The Influence of Disability-Related Cash Transfers on Family Practices in South Africa
Working Paper Number: 414
Author: Gabby Kelly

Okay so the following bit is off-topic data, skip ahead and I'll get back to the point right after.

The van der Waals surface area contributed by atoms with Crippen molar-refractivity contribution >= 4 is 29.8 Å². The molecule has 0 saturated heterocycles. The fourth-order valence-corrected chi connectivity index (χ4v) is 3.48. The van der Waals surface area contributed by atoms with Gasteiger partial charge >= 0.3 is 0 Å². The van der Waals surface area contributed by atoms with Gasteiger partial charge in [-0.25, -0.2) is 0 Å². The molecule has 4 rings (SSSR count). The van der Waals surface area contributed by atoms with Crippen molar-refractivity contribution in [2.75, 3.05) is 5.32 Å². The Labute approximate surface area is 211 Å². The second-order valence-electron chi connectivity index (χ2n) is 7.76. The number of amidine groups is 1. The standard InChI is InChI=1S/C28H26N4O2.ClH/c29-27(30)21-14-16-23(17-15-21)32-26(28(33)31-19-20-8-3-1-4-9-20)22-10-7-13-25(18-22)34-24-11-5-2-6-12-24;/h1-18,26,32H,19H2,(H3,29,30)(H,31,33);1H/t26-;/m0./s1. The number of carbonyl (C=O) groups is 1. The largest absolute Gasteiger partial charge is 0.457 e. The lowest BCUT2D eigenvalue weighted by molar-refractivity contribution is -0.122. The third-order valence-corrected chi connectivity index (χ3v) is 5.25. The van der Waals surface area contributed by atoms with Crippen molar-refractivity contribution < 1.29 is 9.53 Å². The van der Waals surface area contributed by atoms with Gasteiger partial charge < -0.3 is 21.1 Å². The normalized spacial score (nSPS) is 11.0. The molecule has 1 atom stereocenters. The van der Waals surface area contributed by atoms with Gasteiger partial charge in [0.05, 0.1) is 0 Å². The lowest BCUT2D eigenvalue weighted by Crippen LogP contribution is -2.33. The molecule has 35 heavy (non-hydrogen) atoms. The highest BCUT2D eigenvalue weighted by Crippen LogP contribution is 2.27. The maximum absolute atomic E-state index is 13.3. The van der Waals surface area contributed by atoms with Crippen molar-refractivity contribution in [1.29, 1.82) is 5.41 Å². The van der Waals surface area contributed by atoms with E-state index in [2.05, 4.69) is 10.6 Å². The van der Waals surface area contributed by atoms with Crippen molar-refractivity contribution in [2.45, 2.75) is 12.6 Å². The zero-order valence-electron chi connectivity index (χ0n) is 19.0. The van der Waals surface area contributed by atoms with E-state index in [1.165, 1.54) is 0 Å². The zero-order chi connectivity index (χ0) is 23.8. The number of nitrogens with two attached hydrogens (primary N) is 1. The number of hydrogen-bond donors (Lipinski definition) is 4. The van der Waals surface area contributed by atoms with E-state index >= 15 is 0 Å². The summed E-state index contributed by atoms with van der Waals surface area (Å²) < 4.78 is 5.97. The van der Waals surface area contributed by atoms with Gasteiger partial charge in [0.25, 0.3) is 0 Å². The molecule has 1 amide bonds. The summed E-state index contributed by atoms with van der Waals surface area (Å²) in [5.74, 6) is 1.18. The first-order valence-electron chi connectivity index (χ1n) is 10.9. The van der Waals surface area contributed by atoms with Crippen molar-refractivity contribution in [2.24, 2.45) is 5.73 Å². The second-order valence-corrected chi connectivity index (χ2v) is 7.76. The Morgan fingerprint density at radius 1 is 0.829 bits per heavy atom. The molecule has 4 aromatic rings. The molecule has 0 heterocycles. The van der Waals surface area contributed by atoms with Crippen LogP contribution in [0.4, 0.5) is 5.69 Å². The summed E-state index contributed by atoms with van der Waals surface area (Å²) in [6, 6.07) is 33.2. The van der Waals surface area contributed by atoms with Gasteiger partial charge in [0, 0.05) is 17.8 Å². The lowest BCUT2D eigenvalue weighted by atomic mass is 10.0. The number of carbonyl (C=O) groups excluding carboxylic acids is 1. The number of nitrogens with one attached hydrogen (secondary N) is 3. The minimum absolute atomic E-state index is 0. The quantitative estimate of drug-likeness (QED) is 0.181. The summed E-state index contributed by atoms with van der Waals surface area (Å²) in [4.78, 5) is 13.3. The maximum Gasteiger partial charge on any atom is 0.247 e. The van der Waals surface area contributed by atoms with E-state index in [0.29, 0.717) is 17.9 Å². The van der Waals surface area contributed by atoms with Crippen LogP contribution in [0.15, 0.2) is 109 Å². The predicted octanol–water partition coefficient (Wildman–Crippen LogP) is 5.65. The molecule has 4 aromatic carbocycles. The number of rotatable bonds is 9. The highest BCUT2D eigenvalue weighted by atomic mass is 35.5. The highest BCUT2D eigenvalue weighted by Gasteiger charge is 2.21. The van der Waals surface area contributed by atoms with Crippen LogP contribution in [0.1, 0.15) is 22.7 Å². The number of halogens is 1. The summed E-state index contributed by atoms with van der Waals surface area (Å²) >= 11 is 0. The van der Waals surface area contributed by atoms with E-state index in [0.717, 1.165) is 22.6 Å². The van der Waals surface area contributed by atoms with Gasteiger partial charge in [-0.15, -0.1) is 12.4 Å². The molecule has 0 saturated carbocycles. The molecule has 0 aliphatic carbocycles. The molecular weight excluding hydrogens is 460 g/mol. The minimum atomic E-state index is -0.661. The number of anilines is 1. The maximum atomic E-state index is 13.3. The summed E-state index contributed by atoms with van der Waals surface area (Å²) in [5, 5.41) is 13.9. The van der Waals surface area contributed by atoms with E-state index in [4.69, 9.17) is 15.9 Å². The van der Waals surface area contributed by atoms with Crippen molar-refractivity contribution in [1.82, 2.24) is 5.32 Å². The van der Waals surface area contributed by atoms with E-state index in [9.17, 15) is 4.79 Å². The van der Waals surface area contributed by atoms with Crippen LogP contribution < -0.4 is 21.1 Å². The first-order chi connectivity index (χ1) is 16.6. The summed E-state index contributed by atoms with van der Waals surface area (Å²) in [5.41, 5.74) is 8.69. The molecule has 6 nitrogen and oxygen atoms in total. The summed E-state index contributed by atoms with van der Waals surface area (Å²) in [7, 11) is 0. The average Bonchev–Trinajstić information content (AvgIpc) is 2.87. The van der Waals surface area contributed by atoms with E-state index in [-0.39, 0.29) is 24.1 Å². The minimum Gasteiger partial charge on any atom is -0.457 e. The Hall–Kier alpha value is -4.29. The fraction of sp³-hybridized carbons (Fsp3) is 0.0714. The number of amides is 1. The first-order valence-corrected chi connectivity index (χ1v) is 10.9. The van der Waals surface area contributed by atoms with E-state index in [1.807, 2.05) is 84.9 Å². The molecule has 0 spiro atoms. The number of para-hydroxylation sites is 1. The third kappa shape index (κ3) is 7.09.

This paper explores the ways in which the design and implementation of social assistance policy for people with disability structures family practices and configurations, care arrangements and household composition in South Africa. The paper draws on ethnographic work conducted in a low-income Cape Town community along with interviews with social and healthcare workers and state administrators. Findings show that disability grant income is shared within households and the contribution of a stable income provides opportunities for disabled people to exercise agency, be seen as valuable household members and secure care and support from other household members. However, conflicts may arise over how income is shared and may lead to the extortion, abuse and neglect of disabled people, particularly in cases of severe disablement. Given the lack of adequate social provisioning for those who are able-bodied and unemployed, disability also becomes highly valued in households and the potential suspension or cancellation of a grant can interfere with adherence to treatment. This study emphasises the influence of policy structures and economic conditions on family relations and contributes to the sparse evidence-base on the role that disability welfare benefits play in household dynamics and care outcomes in South Africa.